Here is some unusual advice for people working on a startup, or thinking about it: swim.

“Don’t say you’re busy. Say you’re getting lots done.
If the latter isn’t true the former is irrelevant.”1

Here is some unusual advice for people working on a startup, or thinking about it: swim.

Most Kiwis think they can swim, because they had some lessons when they were a kid and perhaps spend time at the beach every summer.

But I’m not talking about a cheeky couple of lengths of a swimming pool or a refreshing dip off the side of a wharf.

Try and swim a long distance in open water. Say a kilometre or two.

(For example, if you’re in Wellington, imagine starting at Freyberg beach and swimming around the lighthouse at the point - that’s 2.4km; or if you’re in Auckland, think about the Viaduct to Bayswater - that’s 2.9km).

It will teach you a lot about your venture and about yourself.

Swimming for any length of time requires technique. You can have all the strength and fitness in the world, but without good technique most of your exertion is going to be completely wasted. The best swimmers are the ones who get the most forward motion out of each stroke. But, even then, a world-class swimmer is only about 9% mechanically efficient (that is, 9 out of 100 calories expended produce forward motion). For somebody like you or me it’s likely less than 3%. So, small improvements in technique can produce significant improvements in performance.

You also need to stay calm. The combination of getting physically tired and needing to spend the majority of time holding your breath with your head under water can quickly cause swimmers to panic and lose their form. This is accentuated when you’re swimming in close quarters with others (what triathletes call “the washing machine”).

To swim a long distance you need to relax and take the time to breathe properly. Unlike swimming in a pool there is no black line to follow. You need to set your own course, and that means you need to stick your head up on a regular basis and have some fixed landmarks to aim at. And it helps to understand in advance you’ll probably end up with a mouthful of salt water from time-to-time, which will make you want to throw up the first time it happens. Taking a moment to regain your composure in those situations is to be expected.

Last but not least, it helps if you can swim with the tide rather than against it. If you can catch a wave as you get towards the finish it can help propel you along while you turn your mind to getting the blood back into your legs, so that you don’t face-plant when you try to stand up.

Start of a triathlon
The washing machine at the start of a triathlon, Source: Wikimedia

Likewise with your startup…

You might have a superstar team and a big bank balance, but you still need to work out how to spend your time and money on things that make customers happy and actually grow your sales, otherwise you’ll just be flailing.

In the beginning, just about everything you do will be horribly inefficient, so you need to quickly determine what pushes you forward and what is wasted effort. Try to identify your constraints. Are they obstacle you can remove or do you need to live with them? You need to focus your energy where it makes a difference. An empirical and analytical approach to this keeps you humble. But a subjective perspective from a third-party who isn’t so close to it all can also be useful.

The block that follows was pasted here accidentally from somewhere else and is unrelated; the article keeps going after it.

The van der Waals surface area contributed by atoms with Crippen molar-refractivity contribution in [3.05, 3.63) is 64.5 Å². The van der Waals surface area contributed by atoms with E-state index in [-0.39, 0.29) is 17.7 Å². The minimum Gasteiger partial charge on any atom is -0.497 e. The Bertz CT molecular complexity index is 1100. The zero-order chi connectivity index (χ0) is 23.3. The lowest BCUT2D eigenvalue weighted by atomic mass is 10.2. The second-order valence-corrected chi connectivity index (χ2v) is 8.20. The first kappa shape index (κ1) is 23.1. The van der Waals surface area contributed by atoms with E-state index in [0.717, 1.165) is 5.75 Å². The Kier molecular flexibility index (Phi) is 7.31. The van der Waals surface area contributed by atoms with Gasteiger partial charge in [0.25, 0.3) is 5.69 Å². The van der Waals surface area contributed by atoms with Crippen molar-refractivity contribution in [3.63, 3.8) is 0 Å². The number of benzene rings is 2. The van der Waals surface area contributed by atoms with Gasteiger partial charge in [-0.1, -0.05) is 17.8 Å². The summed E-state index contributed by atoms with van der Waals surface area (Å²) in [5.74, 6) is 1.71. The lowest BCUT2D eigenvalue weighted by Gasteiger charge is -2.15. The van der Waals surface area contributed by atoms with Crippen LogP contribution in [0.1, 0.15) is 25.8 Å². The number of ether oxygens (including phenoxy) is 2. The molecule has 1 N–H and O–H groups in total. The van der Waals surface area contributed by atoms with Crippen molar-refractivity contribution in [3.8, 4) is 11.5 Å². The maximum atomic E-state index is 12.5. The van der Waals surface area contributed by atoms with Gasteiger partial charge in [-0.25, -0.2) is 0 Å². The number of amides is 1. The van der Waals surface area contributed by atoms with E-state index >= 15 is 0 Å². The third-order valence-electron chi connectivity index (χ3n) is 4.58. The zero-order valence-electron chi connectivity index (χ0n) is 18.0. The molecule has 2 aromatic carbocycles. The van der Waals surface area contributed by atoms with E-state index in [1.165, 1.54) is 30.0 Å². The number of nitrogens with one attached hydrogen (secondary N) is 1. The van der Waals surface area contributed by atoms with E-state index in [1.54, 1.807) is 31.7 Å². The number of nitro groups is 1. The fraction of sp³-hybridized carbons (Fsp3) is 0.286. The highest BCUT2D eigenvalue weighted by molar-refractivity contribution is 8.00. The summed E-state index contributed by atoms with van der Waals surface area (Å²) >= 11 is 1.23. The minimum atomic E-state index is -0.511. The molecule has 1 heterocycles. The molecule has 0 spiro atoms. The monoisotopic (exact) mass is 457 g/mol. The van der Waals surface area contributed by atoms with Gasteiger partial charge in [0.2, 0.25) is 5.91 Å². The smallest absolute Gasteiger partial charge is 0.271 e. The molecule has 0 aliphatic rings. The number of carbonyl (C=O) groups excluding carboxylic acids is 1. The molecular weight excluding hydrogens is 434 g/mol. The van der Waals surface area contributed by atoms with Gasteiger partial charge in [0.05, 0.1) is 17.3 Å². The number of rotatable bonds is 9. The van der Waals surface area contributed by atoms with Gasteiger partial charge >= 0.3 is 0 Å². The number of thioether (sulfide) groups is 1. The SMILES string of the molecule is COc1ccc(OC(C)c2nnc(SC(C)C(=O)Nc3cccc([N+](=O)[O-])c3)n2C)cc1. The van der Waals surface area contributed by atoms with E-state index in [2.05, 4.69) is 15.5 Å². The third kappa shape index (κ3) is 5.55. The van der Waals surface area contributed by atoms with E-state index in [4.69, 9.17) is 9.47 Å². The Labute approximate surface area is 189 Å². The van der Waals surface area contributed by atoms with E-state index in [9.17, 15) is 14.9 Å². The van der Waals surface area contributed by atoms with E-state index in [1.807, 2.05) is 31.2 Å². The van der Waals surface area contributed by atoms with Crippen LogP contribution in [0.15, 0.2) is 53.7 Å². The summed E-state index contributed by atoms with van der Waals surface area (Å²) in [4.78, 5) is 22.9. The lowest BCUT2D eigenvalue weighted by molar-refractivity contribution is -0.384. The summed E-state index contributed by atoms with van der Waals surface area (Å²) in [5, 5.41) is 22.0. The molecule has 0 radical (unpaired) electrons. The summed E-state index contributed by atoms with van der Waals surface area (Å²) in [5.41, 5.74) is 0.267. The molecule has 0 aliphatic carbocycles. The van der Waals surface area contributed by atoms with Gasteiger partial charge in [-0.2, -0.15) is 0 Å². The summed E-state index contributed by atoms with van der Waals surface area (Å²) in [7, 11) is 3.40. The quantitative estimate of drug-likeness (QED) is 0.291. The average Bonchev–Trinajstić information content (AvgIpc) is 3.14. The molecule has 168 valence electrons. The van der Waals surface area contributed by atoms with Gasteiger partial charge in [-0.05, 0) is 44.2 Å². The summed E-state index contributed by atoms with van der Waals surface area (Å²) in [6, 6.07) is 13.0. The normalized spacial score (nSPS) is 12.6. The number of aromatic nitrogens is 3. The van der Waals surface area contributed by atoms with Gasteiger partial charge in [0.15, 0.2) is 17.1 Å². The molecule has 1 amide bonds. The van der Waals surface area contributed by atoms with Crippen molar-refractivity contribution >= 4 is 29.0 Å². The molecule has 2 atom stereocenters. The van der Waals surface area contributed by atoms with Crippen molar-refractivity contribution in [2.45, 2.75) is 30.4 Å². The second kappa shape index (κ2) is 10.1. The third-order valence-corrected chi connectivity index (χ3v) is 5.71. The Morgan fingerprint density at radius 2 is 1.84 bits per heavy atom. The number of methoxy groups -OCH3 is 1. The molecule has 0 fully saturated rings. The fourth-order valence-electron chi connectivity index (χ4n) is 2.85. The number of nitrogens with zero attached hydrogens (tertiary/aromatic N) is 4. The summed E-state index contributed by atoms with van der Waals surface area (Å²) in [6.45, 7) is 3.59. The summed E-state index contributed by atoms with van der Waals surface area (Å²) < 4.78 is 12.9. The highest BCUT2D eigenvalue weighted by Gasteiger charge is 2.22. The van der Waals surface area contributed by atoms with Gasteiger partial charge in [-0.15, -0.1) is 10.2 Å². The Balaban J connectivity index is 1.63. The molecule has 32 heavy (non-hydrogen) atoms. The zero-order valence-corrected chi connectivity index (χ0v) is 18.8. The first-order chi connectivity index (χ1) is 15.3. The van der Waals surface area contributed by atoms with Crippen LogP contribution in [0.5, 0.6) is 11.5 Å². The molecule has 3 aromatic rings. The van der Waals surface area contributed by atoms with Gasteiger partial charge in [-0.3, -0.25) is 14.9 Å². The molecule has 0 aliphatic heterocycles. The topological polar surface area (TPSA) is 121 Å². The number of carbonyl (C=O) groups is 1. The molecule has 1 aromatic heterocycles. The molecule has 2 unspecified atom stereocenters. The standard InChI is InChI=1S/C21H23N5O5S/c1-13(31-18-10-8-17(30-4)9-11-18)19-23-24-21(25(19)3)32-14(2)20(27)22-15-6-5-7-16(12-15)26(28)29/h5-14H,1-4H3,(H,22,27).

The pressure of working on a startup can be all-encompassing - you’re often pulled in many directions at once, and need to do everything yourself. In those situations it’s even more important that you stay calm and keep focussed on the things that you have decided will help you, rather than getting distracted by the noise all around you. The winners are often not those who make the biggest splash.

Try to measure your progress based on outputs (how much progress did you make? what did you create or learn in the process? what was the return on time invested?) rather than inputs (how much time did you spend working? how full is your calendar? how many emails did you respond to?)2

Take time occasionally to think about what you are doing and not doing, and what you could do differently. Be honest about what’s working and what’s not.

Be patient. Understand the trade off between good, fast and cheap. Focus on quality and efficiency, and on sustaining yourself through the longer-than-you-think that it actually takes. Consciously choose a direction and go at it. Be careful that you’re not just blindly following somebody else, who may or may not be heading most directly to where you want to be.

And, remember, a positive industry or technology shift to push you along, such as the move towards mobile or software-as-a-service, can help accelerate your venture just as much, if not more, than any of the things you do yourself.

Keep your arms turning over and keep breathing.

And enjoy it!

  1. See also, The ‘Busy’ Trap ↩︎

  2. There may even be a third level beyond this (there is always another level!) where you stop measuring yourself altogether and rather than being deformed by your busyness optimise for enjoyment↩︎

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